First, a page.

LOS ANGELES, JAN. 16 -- Workers must have a new type of identification to get near airplanes at Los Angeles International Airport under a revised security plan that took effect today, officials said.
Authorities believe the Dec. 7 crash of a Pacific Southwest Airlines jet that killed all 43 people onboard can be attributed to a fired USAir employee who used old an identification badge to evade security systems and smuggle a gun on the aircraft.
Now only fuelers and baggage handlers will be allowed near the planes, and their identification badges must carry a special sticker, said airport spokeswoman Virginia Black.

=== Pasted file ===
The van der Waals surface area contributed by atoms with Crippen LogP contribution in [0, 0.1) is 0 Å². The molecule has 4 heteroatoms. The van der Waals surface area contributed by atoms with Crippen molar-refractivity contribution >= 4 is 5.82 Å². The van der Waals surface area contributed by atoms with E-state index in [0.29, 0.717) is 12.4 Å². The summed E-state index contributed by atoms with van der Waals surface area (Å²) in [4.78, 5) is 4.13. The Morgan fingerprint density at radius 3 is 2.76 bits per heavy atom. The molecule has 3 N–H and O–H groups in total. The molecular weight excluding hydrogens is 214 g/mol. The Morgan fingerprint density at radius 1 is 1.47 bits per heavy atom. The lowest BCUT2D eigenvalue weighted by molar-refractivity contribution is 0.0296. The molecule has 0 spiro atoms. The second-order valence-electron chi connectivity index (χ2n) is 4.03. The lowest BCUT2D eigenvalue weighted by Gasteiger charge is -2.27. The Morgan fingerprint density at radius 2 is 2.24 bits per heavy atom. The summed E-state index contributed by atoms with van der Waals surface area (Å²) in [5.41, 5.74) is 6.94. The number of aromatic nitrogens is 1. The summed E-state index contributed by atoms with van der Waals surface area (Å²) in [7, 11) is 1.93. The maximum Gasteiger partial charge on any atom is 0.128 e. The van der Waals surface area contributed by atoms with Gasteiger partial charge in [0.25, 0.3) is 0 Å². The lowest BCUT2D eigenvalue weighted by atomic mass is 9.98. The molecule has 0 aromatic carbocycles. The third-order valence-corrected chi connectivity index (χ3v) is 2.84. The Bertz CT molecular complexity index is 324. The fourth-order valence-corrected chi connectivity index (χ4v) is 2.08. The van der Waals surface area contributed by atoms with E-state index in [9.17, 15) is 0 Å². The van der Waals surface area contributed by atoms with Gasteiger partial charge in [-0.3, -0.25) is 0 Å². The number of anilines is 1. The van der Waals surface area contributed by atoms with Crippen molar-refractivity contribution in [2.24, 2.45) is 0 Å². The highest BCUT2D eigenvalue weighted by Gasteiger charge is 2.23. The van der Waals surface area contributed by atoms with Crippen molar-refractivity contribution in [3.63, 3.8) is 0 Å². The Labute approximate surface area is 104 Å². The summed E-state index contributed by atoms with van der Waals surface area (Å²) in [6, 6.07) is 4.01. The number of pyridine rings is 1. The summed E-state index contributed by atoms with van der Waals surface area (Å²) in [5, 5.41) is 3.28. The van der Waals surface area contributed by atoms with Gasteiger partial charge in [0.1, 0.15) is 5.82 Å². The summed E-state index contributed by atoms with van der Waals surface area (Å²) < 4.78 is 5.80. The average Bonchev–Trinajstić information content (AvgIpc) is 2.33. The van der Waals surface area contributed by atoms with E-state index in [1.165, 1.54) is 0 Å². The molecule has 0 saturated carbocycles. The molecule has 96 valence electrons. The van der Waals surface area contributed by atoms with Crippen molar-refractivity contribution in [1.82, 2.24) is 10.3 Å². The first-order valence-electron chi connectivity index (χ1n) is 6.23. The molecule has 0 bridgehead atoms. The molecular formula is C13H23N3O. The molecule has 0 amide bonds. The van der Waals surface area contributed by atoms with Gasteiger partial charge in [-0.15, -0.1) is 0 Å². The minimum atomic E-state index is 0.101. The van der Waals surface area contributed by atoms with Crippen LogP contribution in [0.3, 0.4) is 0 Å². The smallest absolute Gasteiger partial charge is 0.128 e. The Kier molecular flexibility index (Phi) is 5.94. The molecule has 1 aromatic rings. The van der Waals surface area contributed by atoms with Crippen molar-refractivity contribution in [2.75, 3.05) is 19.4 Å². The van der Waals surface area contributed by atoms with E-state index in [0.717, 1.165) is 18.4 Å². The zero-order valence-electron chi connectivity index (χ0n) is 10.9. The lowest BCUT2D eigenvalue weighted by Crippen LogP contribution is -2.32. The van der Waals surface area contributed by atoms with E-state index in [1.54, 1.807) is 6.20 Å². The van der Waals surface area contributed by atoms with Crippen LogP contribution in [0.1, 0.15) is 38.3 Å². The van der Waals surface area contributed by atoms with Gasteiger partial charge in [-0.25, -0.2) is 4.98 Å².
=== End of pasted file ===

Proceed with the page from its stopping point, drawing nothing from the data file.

The red-bordered, numbered stickers were handed out last week, said Kenneth Shipp, the airport's superintendent of operations.
"It's to make sure that any old or lost ID won't be used," said Shipp.
Black denied the system is a response to the PSA crash but said the crash had speeded the plan's implementation.
The system has drawn complaints from some pilots, including concern that crews from out of town who do not have the stickers might be unable to perform preflight inspections of their planes, said Henry Gasque of the Air Line Pilots Association in Washington.
The sticker system will serve until a new computerized security system is installed in April. That system will require employees to insert a new identification card into a machine to gain access to restricted areas of the airport.